Children of the pandemic: exploring the challenges and coping strategies of the world’s youngest learners


Shelly Kaye

11-year old Abigail (Abby) Kaye, the daughter of eleventh grade Class Dean Shelly Kaye, studies at home accompanied by her family’s dog. Because both of Abby’s parents are teaching in person this fall, she’s had to take on more responsibility making sure she and her brother Gavin are present for their online classes. Kaye said, “It’s been difficult for me to accept that I’m turning it over to an 11-year old to manage her own schedule. Under normal circumstances, I would never expect anything like that.”

Logan Schiciano, TBN Producer

Children of the pandemic

The initial thrill of learning from home that many young children experienced back in March has quickly faded into an endless stretch of fear, isolation and uncertainty. The pandemic is not only proving costly for their academic, social and emotional development, but has taxed parents and teachers, who have morphed from homeschool assistants, to scientists fielding questions about the virus, and psychologists attempting to calm their children in an age where peace of mind is seemingly nowhere to be found. 

Tower Broadcast News Producer Logan Schiciano explores the challenges and coping strategies of the world’s youngest learners, their parents and teachers in a five-part special report. Click the “read more” button above to view.

Here’s an excerpt from each section.

Remote roadblocks

Head of Middle School Tasha Elsbach said her kindergartener  would complain about not getting called on, her frustration reaching a point where she told her mother she was not going to speak anymore in class. “I’m going to mute myself!” – a proclamation that was ultimately short-lived. While Elsbach intervened in this instance to set things straight, she recalled other occasions where she simply could.

“I was her only playmate,” Elsbach said. “But a lot of the time I would be right there totally ignoring her, because I was working. One day she said to me, ‘I’m firing you. You can’t be my mom anymore. You didn’t spend any time playing with me.’ And I just felt like a horrible mom.”

A silver lining?

Being at home has allowed many families to share milestone moments together. English teacher Darren Wood said his two eldest children Mia and Luka were right there when their little brother Owen took his first steps.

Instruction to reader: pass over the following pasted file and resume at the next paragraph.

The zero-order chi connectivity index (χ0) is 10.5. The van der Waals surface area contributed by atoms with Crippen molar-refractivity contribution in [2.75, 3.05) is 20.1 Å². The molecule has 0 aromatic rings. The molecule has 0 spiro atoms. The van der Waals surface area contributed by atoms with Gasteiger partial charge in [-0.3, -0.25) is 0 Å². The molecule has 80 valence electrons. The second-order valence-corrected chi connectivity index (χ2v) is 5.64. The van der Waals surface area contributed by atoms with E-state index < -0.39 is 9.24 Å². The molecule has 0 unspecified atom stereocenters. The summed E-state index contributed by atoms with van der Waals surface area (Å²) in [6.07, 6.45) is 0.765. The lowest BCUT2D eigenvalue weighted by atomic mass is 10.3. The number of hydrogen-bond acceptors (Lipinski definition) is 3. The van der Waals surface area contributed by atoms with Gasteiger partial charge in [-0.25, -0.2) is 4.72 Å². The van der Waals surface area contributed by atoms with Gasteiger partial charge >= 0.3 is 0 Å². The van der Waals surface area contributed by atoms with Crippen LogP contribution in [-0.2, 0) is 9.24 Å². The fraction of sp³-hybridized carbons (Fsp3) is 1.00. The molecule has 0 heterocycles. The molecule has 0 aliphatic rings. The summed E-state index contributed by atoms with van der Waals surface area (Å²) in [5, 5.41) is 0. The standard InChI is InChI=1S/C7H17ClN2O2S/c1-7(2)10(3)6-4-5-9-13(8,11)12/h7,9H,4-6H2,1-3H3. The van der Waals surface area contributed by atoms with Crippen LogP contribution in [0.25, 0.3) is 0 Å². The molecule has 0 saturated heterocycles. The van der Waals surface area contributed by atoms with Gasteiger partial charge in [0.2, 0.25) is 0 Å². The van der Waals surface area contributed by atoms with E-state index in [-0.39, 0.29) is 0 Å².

Math teacher Marianne van Brummelen, the mother of three boys, said she witnessed the development of her kindergartener Cole’s reading skills first-hand. She explained that her children all love school but worried that if her middle son’s reading level didn’t progress, he would become frustrated.

“I didn’t want that to be the reason he didn’t like school anymore,” she said. “I was in such foreign territory trying to teach him this skill that is pretty complicated, but on the other hand it was really cool to be a part of that process.”

The talk about COVID-19

On a recent November night, at the Wood family dinner table, news broke that 28 year-old Mo Salah, a Egyptian professional soccer player, one of the family’s favorite, had tested positive for COVID-19. Wood recalled his children’s response: “Is he going to survive?” While the Wood parents have thoroughly explained to their children that young, healthy individuals, like Salah, are at extremely low risk of dying from COVID-19, Wood believes the question is indicative of the fear children are living with during this pandemic.

He said, “There’s underlying anxiety that they experience on a daily basis that’s not often visible to us. Even the reminder to put their mask on before they go outside signals to them that there’s something out there that they should be afraid of.”

The teaching transition

Hackley School Kindergarten teacher Kristen Adams said one of the hardest aspects for her has been resisting the urge to gravitate towards the children in times of despair.

“When they’re sad and crying, it’s hard not to go up to them and give them a hug,” she said. “Even from a work aspect, I can’t get down next to them and help them hold a crayon or scissors. Being hands-off is definitely tricky.”

Despite these restrictions, Hackley Lower School Psychologist Amanda LeTard has noticed a significant improvement in the children’s demeanor since the start of the school year.

“They’re just so happy to be back, to see one another, even if they have to sanitize everything they use and walk through the halls with ‘airplane arms’ to social distance,” she said.

Looking long term 

LeTard said that remote instruction has eliminated children’s ability to utilize all five senses during the learning process, including development of fine motor skills like holding a pencil.

Dr. Julia Yang, a pediatrician at Northwell Health in Sommers, NY added, “We might be producing a generation of undereducated and screen-addicted children. The kids at every grade level are behind in all the basic skills and educators can’t decrease the benchmarks. We’re going to have to figure out a way to catch all the kids up, otherwise we’re going to have a real problem.”